The sidewall part was easy enough despite all the white water, but when the big ship moved ahead the propwash pushed us into the wall pretty hard. The “professional” linehandlers didn’t make a very good showing. The young lads on the other cat missed their line throws several times, and our Ricky was too busy on his phone to pay attention to his lines, and didn’t notice when we were suddenly being pushed straight at the wall. The bow did connect that time and we left a small gelcoat sample on the wall.

The next two locks were fine but we added a few fenders just to make sure. Russell had the stern line while I was mostly leaning on the wall trying to fend the boat off with some success. We were out of the locks by 19:00 so it was only 30 minutes slower than the usual 90 but it felt like much longer!

It was pretty much dark as we motored over to the mooring buoys, but a nice clear evening. We got rained on a little in the locks but actually it was quite pleasant without direct sun and with some breeze.

Of course the beer coolers were broken open and we proceeded to demolish plenty of Balboa.

Amazing watching a thick blanket of bugs settle all over the boat in the lights.

Covered in bugs on Lake Gatun

Day Two : Miraflores & Pedro Miguel locks : Centre Chamber Rafted

Had the usual hot night of broken sleep. Noel did actually turn on the aircon initially, but then he decided it shouldn’t run all night. At least it was a good size bunk with plenty of headroom.

I got up before 07:00 to have a cold deck shower which was most welcome. The advisor was supposed to arrive at that time but of course it was 08:30 before Edgar arrived. He told us we were not booked in the lock until 14:30 but we were hoping it might be brought forward so we could make it home to our planned barbeque. Figures that the one time we make a plan, things run late.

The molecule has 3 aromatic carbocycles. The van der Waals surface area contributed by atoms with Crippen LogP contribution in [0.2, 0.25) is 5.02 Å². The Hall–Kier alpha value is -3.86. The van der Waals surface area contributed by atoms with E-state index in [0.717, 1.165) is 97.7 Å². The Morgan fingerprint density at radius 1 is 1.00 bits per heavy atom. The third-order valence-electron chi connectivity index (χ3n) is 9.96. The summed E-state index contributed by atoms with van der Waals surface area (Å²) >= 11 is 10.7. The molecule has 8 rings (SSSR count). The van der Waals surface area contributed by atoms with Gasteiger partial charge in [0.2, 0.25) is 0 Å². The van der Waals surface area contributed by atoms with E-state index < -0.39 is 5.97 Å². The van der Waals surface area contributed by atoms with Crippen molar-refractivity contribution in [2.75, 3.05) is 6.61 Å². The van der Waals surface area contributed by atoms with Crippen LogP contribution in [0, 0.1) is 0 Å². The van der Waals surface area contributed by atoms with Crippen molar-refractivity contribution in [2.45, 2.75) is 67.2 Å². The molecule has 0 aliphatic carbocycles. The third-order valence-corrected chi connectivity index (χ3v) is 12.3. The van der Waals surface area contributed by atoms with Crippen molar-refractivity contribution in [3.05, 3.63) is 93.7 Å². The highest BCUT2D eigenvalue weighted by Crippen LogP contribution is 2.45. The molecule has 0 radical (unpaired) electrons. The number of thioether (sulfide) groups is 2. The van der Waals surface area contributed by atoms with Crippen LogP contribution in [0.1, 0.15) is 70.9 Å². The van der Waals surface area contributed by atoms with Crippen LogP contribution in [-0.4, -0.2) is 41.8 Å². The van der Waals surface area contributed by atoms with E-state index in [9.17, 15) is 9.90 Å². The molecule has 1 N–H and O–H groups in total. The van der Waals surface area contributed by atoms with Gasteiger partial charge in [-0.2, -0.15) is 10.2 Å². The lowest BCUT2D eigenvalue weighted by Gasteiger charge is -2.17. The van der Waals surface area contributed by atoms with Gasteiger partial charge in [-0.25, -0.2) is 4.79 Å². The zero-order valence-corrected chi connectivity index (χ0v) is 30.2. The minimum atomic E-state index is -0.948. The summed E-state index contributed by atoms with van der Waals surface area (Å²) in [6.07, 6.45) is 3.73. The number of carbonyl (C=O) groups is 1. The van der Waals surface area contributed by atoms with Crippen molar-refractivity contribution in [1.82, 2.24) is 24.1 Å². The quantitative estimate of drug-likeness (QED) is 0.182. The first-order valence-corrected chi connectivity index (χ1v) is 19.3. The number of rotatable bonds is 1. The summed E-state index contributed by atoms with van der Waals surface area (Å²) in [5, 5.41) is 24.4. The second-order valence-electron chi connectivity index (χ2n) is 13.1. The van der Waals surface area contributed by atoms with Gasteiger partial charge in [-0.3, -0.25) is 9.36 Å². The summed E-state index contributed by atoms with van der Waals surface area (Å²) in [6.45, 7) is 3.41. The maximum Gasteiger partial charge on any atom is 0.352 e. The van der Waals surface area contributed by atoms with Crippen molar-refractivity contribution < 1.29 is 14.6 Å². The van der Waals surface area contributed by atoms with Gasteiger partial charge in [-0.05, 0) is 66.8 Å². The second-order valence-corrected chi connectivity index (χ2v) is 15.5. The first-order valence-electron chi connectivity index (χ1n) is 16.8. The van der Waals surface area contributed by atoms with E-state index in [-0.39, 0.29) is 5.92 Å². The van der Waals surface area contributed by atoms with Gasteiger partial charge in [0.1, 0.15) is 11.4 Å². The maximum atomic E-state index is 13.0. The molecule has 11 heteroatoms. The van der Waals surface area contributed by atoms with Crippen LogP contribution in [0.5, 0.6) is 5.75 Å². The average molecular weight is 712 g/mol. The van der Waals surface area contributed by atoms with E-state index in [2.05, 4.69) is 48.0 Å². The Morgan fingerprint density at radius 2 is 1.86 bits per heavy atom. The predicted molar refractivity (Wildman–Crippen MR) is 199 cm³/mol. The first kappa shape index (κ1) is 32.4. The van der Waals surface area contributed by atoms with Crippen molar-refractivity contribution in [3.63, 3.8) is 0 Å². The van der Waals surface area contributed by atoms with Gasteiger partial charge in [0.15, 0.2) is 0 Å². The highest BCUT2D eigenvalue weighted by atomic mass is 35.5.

Misty morning on Lake Gatun

It was raining off and on as we crossed the lake but the joys of a big cat are plenty of dry places to sit comfortably, and enjoy tea and coffee. Noel was getting wet at the helm but he wasn’t bothered.

At 11:30 we tied up to a buoy at Gamboa to wait a while. Both Panamanians spent the time on their phones – Ricky has barely put his down since he joined yesterday.

Captain Luis went past us on his tug so we waved at each other. He was with a NeoPanamax and heading for Agua Clara so it was looking like a long day for him.

Captain Luis stopped by to say hello

Bobby produced babooti for lunch again which was great. We were just finishing up around 13:00 when our ship came past, so we set off into the Cut following him. At 14:15 we were rafted up with the other catamaran in Pedro Miguel lock, waiting for the big one to pull up behind us.

Everything seemed to go very slowly once again and we were not out of Miraflores until 16:10. Although Roy was Lead Advisor on the other boat, we were a little surprised that Edgar pretty much stayed inside on his phone throughout the lockage. I suppose he was relaxed because we had all done it before but you would think he was supposed to watch everything. There was a bit of shouting going on next door over when to secure lines but everything went smoothly for us.

We had been hoping to get home by about 17:00 to join Laura and the Hatch clan for a barbeque, and that estimate turned out to be correct, but we both needed some time in the aircon to cool off and relax a little.

“Herman the German” at work on the Canal

Panama Canal Railway on Gamboa Bridge

Big audience at Miraflores Locks

Bridge of the Americas – Almost home!